Look and Learn

Scripture References

Further Reflections on Scripture References

This paraphrase from the Sermon on the Mount moves and soars like the birds it pictures. Its instruction is gentle but firm, reminding us of what we know but always seem to forget: we can safely put our trust in God. 


Sing! A New Creation

Confessions and Statements of Faith References

Further Reflections on Confessions and Statements of Faith References

This song speaks about looking and learning from God’s creation, particularly the flowers and the birds. Heidelberg Catechism, Lord’s Day 10, Questions and Answers 27 and 28 profess that we learn to have “good confidence in our God and Father…for all creatures are so completely in his hand that without his will they can neither move nor be moved.” Belgic Confession, Article 13 testifies that we may trust that God watches over us with such fatherly care that not “even a little bird can fall to the ground without the will of our father.”


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Introductory/Framing Text

Eternal God, as we leave this place, guide our feet.
As our steps take us into an unknown future,
give us confidence in your faithfulness.
Help us see opportunities to serve and to love.
Support us with your love
so that we can work with you and rest in you. Amen.
— Worship Sourcebook Edition Two

Additional Prayers

Almighty and ever present God,
you uphold heaven and earth and all creatures.
All things come from your generous hand:
You send the nourishing rain, the refreshing wind,
the warming sun, the blustering snow.
You make buds appear, flowers bloom,
fruit grow, and harvests mature.
Through each day of our lives,
whether in sickness or health,
prosperity or poverty, joy or sorrow,
you are in control.
Help us to be patient when things go against us,
thankful when things go well,
and always confident that nothing
could ever separate us from your love.
For your unending faithfulness, we thank and praise you.
To you be glory, now and forever. Amen.
—based on Heidelberg Catechism, Q&A’s 27-28
— Worship Sourcebook Edition Two

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Tune Information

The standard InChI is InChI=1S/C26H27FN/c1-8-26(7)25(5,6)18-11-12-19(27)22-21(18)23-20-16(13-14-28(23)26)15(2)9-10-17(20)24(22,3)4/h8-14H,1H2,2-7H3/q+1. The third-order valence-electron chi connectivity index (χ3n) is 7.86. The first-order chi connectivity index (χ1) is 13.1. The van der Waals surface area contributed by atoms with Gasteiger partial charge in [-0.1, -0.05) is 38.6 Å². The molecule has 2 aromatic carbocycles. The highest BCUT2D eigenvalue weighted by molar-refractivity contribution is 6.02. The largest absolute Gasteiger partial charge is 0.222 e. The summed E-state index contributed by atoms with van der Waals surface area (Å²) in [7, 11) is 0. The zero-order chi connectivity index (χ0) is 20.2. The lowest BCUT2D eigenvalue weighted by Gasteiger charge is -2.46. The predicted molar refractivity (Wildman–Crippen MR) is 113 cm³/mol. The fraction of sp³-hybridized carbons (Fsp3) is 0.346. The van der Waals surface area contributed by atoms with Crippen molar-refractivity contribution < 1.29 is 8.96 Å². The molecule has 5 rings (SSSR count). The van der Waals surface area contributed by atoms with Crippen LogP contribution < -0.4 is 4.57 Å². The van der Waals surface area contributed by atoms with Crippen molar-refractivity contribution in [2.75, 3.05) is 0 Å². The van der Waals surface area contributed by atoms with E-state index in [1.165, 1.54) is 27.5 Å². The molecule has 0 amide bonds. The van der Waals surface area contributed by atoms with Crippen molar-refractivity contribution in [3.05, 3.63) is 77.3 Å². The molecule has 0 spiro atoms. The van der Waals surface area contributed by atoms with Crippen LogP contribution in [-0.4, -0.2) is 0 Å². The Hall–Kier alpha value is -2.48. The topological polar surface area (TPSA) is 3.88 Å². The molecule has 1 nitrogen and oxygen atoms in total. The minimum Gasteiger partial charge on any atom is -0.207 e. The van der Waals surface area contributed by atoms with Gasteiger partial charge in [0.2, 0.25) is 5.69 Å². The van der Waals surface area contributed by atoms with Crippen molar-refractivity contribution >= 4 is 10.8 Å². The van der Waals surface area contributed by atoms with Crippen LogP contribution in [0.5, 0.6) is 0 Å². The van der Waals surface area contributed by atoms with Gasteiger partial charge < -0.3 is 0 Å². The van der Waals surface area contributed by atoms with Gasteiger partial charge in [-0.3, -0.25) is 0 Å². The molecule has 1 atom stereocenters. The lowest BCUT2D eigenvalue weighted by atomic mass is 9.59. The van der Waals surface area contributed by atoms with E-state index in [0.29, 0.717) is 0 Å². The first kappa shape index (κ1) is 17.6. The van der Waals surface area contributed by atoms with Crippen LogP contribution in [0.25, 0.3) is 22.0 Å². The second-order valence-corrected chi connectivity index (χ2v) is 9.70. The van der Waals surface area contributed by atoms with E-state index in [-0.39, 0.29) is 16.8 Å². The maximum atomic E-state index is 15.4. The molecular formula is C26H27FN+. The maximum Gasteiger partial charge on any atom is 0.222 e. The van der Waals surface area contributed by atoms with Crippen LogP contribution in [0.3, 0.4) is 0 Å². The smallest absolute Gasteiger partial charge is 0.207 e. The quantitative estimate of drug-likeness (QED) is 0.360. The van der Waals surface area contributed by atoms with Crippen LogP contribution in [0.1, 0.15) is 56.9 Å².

F Major


Musical Suggestion

The rising and falling pentatonic melody perfectly reflects the text, as it moves with an appearance of being carefree, but is firmly held within five tones. Play with a bright and lyrical tone. This song may be accompanied with the Western-style harmony provided. For a more Eastern flavor, accompany with unison flute or another C instrument, and add wind chimes (used sparingly, perhaps sounding lightly throughout or struck once on the first beat of every second measure). This song is an excellent “bridge builder” for congregations that sing classic hymnody, but want to begin learning songs from around the world. 

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Author and Composer Information

This text and tune are by Nah Young-Soo, member of the voice facultly at Hanyang University College of Music, Seoul, Korea.
John Bell (b. 1949) was born in the Scottish town of Kilmarnock in Ayrshire, intending to be a music teacher when he felt the call to the ministry. But in frustration with his classes, he did volunteer work in a deprived neighborhood in London for a time and also served for two years as an associate pastor at the English Reformed Church in Amsterdam. After graduating he worked for five years as a youth pastor for the Church of Scotland, serving a large region that included about 500 churches. He then took a similar position with the Iona Community, and with his colleague Graham Maule, began to broaden the youth ministry to focus on renewal of the church’s worship. His approach soon turned to composing songs within the identifiable traditions of hymnody that found began to address concerns missing from the current Scottish hymnal:
I discovered that seldom did our hymns represent the plight of poor people to God. There was nothing that dealt with unemployment, nothing that dealt with living in a multicultural society and feeling disenfranchised. There was nothing about child abuse…, that reflected concern for the developing world, nothing that helped see ourselves as brothers and sisters to those who are suffering from poverty or persecution. [from an interview in Reformed Worship (March 1993)]
That concern not only led to writing many songs, but increasingly to introducing them internationally in many conferences, while also gathering songs from around the world. He was convener for the fourth edition of the Church of Scotland’s Church Hymnary (2005), a very different collection from the previous 1973 edition. His books, The Singing Thing and The Singing Thing Too, as well as the many collections of songs and worship resources produced by John Bell—some together with other members of the Iona Community’s “Wild Goose Resource Group,” are available in North America from GIA Publications. 
— Emily Brink
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